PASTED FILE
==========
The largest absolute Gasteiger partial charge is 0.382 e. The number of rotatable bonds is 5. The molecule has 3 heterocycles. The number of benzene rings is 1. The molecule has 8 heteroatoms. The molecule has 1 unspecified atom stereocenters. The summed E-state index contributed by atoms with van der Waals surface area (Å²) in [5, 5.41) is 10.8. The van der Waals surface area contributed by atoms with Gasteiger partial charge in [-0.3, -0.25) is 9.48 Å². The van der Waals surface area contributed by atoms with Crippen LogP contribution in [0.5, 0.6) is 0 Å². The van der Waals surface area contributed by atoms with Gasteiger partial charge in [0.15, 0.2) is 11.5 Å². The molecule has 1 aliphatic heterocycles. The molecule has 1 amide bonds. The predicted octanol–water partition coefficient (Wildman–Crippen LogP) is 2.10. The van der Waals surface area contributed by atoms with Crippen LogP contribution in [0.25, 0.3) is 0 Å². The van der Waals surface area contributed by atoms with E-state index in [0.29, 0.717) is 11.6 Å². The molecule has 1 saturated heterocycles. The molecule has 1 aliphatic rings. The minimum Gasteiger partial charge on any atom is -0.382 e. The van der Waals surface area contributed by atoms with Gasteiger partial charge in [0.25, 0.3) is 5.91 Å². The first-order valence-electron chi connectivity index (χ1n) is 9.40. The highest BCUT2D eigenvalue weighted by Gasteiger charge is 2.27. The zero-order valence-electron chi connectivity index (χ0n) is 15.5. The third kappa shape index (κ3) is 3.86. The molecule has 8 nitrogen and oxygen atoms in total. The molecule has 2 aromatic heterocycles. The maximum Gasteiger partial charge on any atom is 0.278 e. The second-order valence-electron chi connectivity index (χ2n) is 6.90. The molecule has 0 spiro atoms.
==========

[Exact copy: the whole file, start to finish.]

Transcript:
The largest absolute Gasteiger partial charge is 0.382 e. The number of rotatable bonds is 5. The molecule has 3 heterocycles. The number of benzene rings is 1. The molecule has 8 heteroatoms. The molecule has 1 unspecified atom stereocenters. The summed E-state index contributed by atoms with van der Waals surface area (Å²) in [5, 5.41) is 10.8. The van der Waals surface area contributed by atoms with Gasteiger partial charge in [-0.3, -0.25) is 9.48 Å². The van der Waals surface area contributed by atoms with Crippen LogP contribution in [0.5, 0.6) is 0 Å². The van der Waals surface area contributed by atoms with Gasteiger partial charge in [0.15, 0.2) is 11.5 Å². The molecule has 1 aliphatic heterocycles. The molecule has 1 amide bonds. The predicted octanol–water partition coefficient (Wildman–Crippen LogP) is 2.10. The van der Waals surface area contributed by atoms with Crippen LogP contribution in [0.25, 0.3) is 0 Å². The van der Waals surface area contributed by atoms with E-state index in [0.29, 0.717) is 11.6 Å². The molecule has 1 saturated heterocycles. The molecule has 1 aliphatic rings. The minimum Gasteiger partial charge on any atom is -0.382 e. The van der Waals surface area contributed by atoms with Gasteiger partial charge in [0.25, 0.3) is 5.91 Å². The first-order valence-electron chi connectivity index (χ1n) is 9.40. The highest BCUT2D eigenvalue weighted by Gasteiger charge is 2.27. The zero-order valence-electron chi connectivity index (χ0n) is 15.5. The third kappa shape index (κ3) is 3.86. The molecule has 8 nitrogen and oxygen atoms in total. The molecule has 2 aromatic heterocycles. The maximum Gasteiger partial charge on any atom is 0.278 e. The second-order valence-electron chi connectivity index (χ2n) is 6.90. The molecule has 0 spiro atoms.